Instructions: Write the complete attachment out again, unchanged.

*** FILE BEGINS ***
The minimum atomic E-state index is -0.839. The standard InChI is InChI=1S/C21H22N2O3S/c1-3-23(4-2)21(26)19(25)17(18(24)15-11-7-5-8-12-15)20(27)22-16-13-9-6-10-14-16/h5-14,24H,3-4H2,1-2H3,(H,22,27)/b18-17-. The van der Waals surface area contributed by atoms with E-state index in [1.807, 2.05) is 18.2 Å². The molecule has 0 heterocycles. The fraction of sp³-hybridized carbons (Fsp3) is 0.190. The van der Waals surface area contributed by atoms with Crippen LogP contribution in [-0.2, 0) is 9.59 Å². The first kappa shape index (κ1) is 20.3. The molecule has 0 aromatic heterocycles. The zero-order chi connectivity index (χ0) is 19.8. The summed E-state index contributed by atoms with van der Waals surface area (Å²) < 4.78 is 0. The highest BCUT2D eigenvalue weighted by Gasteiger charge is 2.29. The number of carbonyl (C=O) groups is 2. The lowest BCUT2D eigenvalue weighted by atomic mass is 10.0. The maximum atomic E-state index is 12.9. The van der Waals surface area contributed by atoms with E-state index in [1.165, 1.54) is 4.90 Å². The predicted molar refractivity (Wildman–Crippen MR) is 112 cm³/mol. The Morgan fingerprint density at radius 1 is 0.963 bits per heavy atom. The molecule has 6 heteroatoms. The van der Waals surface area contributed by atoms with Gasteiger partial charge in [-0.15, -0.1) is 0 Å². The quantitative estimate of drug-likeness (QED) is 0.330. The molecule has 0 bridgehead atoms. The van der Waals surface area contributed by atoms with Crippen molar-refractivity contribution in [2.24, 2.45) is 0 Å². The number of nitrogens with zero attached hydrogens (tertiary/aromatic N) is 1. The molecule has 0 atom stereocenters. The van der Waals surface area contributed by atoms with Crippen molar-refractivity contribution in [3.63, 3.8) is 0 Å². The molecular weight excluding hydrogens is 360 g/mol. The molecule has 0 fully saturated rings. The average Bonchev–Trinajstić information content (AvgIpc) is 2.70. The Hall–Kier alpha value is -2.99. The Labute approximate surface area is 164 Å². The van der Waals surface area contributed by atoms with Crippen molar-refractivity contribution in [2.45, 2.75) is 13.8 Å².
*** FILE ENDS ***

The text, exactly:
The minimum atomic E-state index is -0.839. The standard InChI is InChI=1S/C21H22N2O3S/c1-3-23(4-2)21(26)19(25)17(18(24)15-11-7-5-8-12-15)20(27)22-16-13-9-6-10-14-16/h5-14,24H,3-4H2,1-2H3,(H,22,27)/b18-17-. The van der Waals surface area contributed by atoms with E-state index in [1.807, 2.05) is 18.2 Å². The molecule has 0 heterocycles. The fraction of sp³-hybridized carbons (Fsp3) is 0.190. The van der Waals surface area contributed by atoms with Crippen LogP contribution in [-0.2, 0) is 9.59 Å². The first kappa shape index (κ1) is 20.3. The molecule has 0 aromatic heterocycles. The zero-order chi connectivity index (χ0) is 19.8. The summed E-state index contributed by atoms with van der Waals surface area (Å²) < 4.78 is 0. The highest BCUT2D eigenvalue weighted by Gasteiger charge is 2.29. The number of carbonyl (C=O) groups is 2. The lowest BCUT2D eigenvalue weighted by atomic mass is 10.0. The maximum atomic E-state index is 12.9. The van der Waals surface area contributed by atoms with E-state index in [1.165, 1.54) is 4.90 Å². The predicted molar refractivity (Wildman–Crippen MR) is 112 cm³/mol. The Morgan fingerprint density at radius 1 is 0.963 bits per heavy atom. The molecule has 6 heteroatoms. The van der Waals surface area contributed by atoms with Gasteiger partial charge in [-0.15, -0.1) is 0 Å². The quantitative estimate of drug-likeness (QED) is 0.330. The molecule has 0 bridgehead atoms. The van der Waals surface area contributed by atoms with Crippen molar-refractivity contribution in [2.24, 2.45) is 0 Å². The number of nitrogens with zero attached hydrogens (tertiary/aromatic N) is 1. The molecule has 0 atom stereocenters. The van der Waals surface area contributed by atoms with Crippen molar-refractivity contribution in [3.63, 3.8) is 0 Å². The molecular weight excluding hydrogens is 360 g/mol. The molecule has 0 fully saturated rings. The average Bonchev–Trinajstić information content (AvgIpc) is 2.70. The Hall–Kier alpha value is -2.99. The Labute approximate surface area is 164 Å². The van der Waals surface area contributed by atoms with Crippen molar-refractivity contribution in [2.45, 2.75) is 13.8 Å².